(c. 1545-1590)
Considered by his contemporaries and by modern literary historians as France's foremost writer of tragedy in the sixteenth century, Robert Garnier engaged in the humanist enterprise of imitating exemplary classical sources in order to establish French as a national language that could rival Latin and Greek. Born in La Ferte-Bernard near Le Mans, Garnier developed his literary procliv­ities and his legal career simultaneously. While he was in law school in Tou­louse, he entered the Jeux floraux, a yearly poetry competition whose origins date back to the fourteenth century. In 1566 he garnered first prize for his Plaintes amoureuses. These lyric poems were his first publication; even though they are mentioned by his contemporaries, no editions have come down to us. Some of the early poetry, however (e.g., the 1567 Hymne de la monarchye) has survived. An edition of his complete works appeared in 1585; a new two-volume edition was published in Paris in 1923. In 1567 he became a lawyer in the Parlement of Paris. Two years later he assumed the post of magistrate in Le Mans, and in 1574, through the king's influence, he became deputy president of the city's assembly, as well as chief justice for the entire district of Maine. In 1586 Garnier returned to Paris, where, by King Henri III's request, he became a member of the royal judicial body, the Great Council. Poor health and penury characterized the end of his life; he died on 20 September 1590.
Garnier's legal career involved him in the politics of his day. An ardent Catholic, he lived during a period of civil unrest. From 1562 to 1598 the French Wars of Religion pitted Catholics against Huguenots and ravaged the country. These facts help to explain his choice of subject matter for his plays. It seems no coincidence that the seven tragedies of Garnier that appeared between 1568 and 1583 have civil war as their backdrop, with the consequences of war and rebellion as a major theme. Three take place during the fall of the Roman Empire: Porcie (1568), Cornelie (1574), and Marc Antoine (1578). Three take their inspiration from Greek mythology: Hippolyte (1573), La Troade (1579), and Antigone (1580). One, Les Juives (1583), takes its inspiration from a biblical source. Garnier makes clear the parallels he sees between events in these plays and the woes befalling France. In the explanatory title to Porcie, for example, he writes that the cruel and bloody times of the Roman period provide a fitting mirror for the misfortunes of contemporary times. His dedication to Cornelie describes the play as a poem that is sadly appropriate, given France's current misfortunes. His plays deal with the uses and abuses of authority and the pitfalls of tyranny and rebellion.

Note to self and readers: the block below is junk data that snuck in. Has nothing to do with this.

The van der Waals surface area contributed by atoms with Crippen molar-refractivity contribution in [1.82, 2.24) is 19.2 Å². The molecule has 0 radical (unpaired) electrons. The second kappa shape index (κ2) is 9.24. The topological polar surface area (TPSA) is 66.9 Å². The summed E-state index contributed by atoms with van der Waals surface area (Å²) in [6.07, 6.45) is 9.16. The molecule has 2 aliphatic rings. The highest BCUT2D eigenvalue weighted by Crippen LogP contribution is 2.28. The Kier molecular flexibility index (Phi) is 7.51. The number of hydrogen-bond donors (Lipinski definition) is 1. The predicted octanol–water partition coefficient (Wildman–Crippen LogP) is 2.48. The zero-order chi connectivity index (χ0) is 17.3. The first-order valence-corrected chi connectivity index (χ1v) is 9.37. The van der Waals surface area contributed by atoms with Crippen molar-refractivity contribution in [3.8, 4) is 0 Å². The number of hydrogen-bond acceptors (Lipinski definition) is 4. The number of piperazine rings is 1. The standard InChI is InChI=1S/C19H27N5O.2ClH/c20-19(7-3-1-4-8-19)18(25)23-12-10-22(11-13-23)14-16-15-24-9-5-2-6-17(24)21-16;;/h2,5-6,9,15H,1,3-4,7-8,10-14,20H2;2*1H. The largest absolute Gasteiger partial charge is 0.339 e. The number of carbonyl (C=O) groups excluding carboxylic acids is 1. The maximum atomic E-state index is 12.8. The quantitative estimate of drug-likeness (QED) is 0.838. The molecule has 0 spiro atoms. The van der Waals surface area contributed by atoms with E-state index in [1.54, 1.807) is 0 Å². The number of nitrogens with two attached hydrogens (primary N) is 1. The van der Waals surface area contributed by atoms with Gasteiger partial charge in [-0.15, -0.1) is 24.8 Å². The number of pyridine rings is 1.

The continental vogue for neoclassical historical drama as a means of drawing parallels to current political troubles became fashionable in Elizabethan England, in large part due to translations of Garnier into English, which spurred trans­lations of works on related subjects by other authors and subsequently influenced the subject matter of Elizabethan drama. Mary Sidney* Herbert, countess of Pembroke and sister of Sir Philip Sidney,* translated Marc Antoine. Appearing in 1592, its influence is seen in William Shakespeare's* Antony and Cleopatra (c. 1606). Descriptions of battles in Elizabethan dramatist Thomas Kyd's* Span­ish Tragedy, performed in 1592, bear witness to his familiarity with Garnier's Cornelie. The interest in neoclassical tragedy and Garnier subsequently spurred Kyd to translate this play. The dedication to the countess of Suffolk proclaims his intention to follow with a translation of Porcie, a project that did not come to fruition.
G. Jondorf, Robert Garnier and the Themes of Political Tragedy in the Sixteenth Century, 1969.
Dora E. Polachek

Renaissance and Reformation 1500-1620: A Biographical Dictionary. . 2001.

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